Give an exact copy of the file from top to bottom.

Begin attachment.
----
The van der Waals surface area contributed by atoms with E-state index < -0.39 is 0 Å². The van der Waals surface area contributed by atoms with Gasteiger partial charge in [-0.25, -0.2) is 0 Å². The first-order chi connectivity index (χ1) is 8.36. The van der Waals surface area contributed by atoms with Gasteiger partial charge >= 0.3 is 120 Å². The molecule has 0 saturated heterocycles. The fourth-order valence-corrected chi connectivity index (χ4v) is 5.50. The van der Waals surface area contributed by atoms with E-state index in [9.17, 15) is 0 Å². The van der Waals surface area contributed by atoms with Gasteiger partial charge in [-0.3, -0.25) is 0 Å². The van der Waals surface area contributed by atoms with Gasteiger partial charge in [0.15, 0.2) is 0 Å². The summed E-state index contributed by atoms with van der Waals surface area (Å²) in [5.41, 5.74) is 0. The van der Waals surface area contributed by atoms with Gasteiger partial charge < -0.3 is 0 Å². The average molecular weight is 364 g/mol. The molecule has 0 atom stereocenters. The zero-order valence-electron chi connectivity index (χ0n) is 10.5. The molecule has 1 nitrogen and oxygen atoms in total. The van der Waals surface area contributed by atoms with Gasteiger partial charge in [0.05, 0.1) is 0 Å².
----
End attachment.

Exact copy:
The van der Waals surface area contributed by atoms with E-state index < -0.39 is 0 Å². The van der Waals surface area contributed by atoms with Gasteiger partial charge in [-0.25, -0.2) is 0 Å². The first-order chi connectivity index (χ1) is 8.36. The van der Waals surface area contributed by atoms with Gasteiger partial charge >= 0.3 is 120 Å². The molecule has 0 saturated heterocycles. The fourth-order valence-corrected chi connectivity index (χ4v) is 5.50. The van der Waals surface area contributed by atoms with E-state index in [9.17, 15) is 0 Å². The van der Waals surface area contributed by atoms with Gasteiger partial charge in [-0.3, -0.25) is 0 Å². The van der Waals surface area contributed by atoms with Gasteiger partial charge in [0.15, 0.2) is 0 Å². The summed E-state index contributed by atoms with van der Waals surface area (Å²) in [5.41, 5.74) is 0. The van der Waals surface area contributed by atoms with Gasteiger partial charge < -0.3 is 0 Å². The average molecular weight is 364 g/mol. The molecule has 0 atom stereocenters. The zero-order valence-electron chi connectivity index (χ0n) is 10.5. The molecule has 1 nitrogen and oxygen atoms in total. The van der Waals surface area contributed by atoms with Gasteiger partial charge in [0.05, 0.1) is 0 Å².